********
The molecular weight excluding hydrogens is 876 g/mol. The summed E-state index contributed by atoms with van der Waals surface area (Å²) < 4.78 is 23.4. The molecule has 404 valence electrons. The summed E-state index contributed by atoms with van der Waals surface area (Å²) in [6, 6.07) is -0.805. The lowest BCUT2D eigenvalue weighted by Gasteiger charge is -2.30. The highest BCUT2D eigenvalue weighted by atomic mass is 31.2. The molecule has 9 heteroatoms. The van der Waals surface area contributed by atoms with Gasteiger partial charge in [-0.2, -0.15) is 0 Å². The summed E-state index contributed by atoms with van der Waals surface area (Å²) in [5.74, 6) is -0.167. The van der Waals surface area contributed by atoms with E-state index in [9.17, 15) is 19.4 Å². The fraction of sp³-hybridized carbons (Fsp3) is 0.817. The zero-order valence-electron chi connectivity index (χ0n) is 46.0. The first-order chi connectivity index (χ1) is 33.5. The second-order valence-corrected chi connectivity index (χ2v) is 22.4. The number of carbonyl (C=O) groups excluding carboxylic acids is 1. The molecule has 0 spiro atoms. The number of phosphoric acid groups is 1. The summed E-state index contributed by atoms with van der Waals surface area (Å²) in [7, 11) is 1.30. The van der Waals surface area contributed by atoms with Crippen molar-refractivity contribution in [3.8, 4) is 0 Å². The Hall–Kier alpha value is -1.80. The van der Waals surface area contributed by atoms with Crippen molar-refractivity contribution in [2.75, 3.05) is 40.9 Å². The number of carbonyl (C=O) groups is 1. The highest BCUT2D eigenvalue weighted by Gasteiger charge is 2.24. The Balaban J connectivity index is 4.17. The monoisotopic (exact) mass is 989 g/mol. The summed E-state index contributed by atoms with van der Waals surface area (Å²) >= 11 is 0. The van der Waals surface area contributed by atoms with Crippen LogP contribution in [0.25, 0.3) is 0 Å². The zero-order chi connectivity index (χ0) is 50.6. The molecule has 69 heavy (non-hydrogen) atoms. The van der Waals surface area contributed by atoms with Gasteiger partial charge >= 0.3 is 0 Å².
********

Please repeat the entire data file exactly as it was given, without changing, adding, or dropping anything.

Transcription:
The molecular weight excluding hydrogens is 876 g/mol. The summed E-state index contributed by atoms with van der Waals surface area (Å²) < 4.78 is 23.4. The molecule has 404 valence electrons. The summed E-state index contributed by atoms with van der Waals surface area (Å²) in [6, 6.07) is -0.805. The lowest BCUT2D eigenvalue weighted by Gasteiger charge is -2.30. The highest BCUT2D eigenvalue weighted by atomic mass is 31.2. The molecule has 9 heteroatoms. The van der Waals surface area contributed by atoms with Gasteiger partial charge in [-0.2, -0.15) is 0 Å². The summed E-state index contributed by atoms with van der Waals surface area (Å²) in [5.74, 6) is -0.167. The van der Waals surface area contributed by atoms with E-state index in [9.17, 15) is 19.4 Å². The fraction of sp³-hybridized carbons (Fsp3) is 0.817. The zero-order valence-electron chi connectivity index (χ0n) is 46.0. The first-order chi connectivity index (χ1) is 33.5. The second-order valence-corrected chi connectivity index (χ2v) is 22.4. The number of carbonyl (C=O) groups excluding carboxylic acids is 1. The molecule has 0 spiro atoms. The number of phosphoric acid groups is 1. The summed E-state index contributed by atoms with van der Waals surface area (Å²) in [7, 11) is 1.30. The van der Waals surface area contributed by atoms with Crippen molar-refractivity contribution in [3.8, 4) is 0 Å². The Hall–Kier alpha value is -1.80. The van der Waals surface area contributed by atoms with Crippen molar-refractivity contribution in [2.75, 3.05) is 40.9 Å². The number of carbonyl (C=O) groups is 1. The highest BCUT2D eigenvalue weighted by Gasteiger charge is 2.24. The Balaban J connectivity index is 4.17. The monoisotopic (exact) mass is 989 g/mol. The summed E-state index contributed by atoms with van der Waals surface area (Å²) >= 11 is 0. The van der Waals surface area contributed by atoms with Crippen LogP contribution in [0.25, 0.3) is 0 Å². The zero-order chi connectivity index (χ0) is 50.6. The molecule has 69 heavy (non-hydrogen) atoms. The van der Waals surface area contributed by atoms with Gasteiger partial charge >= 0.3 is 0 Å².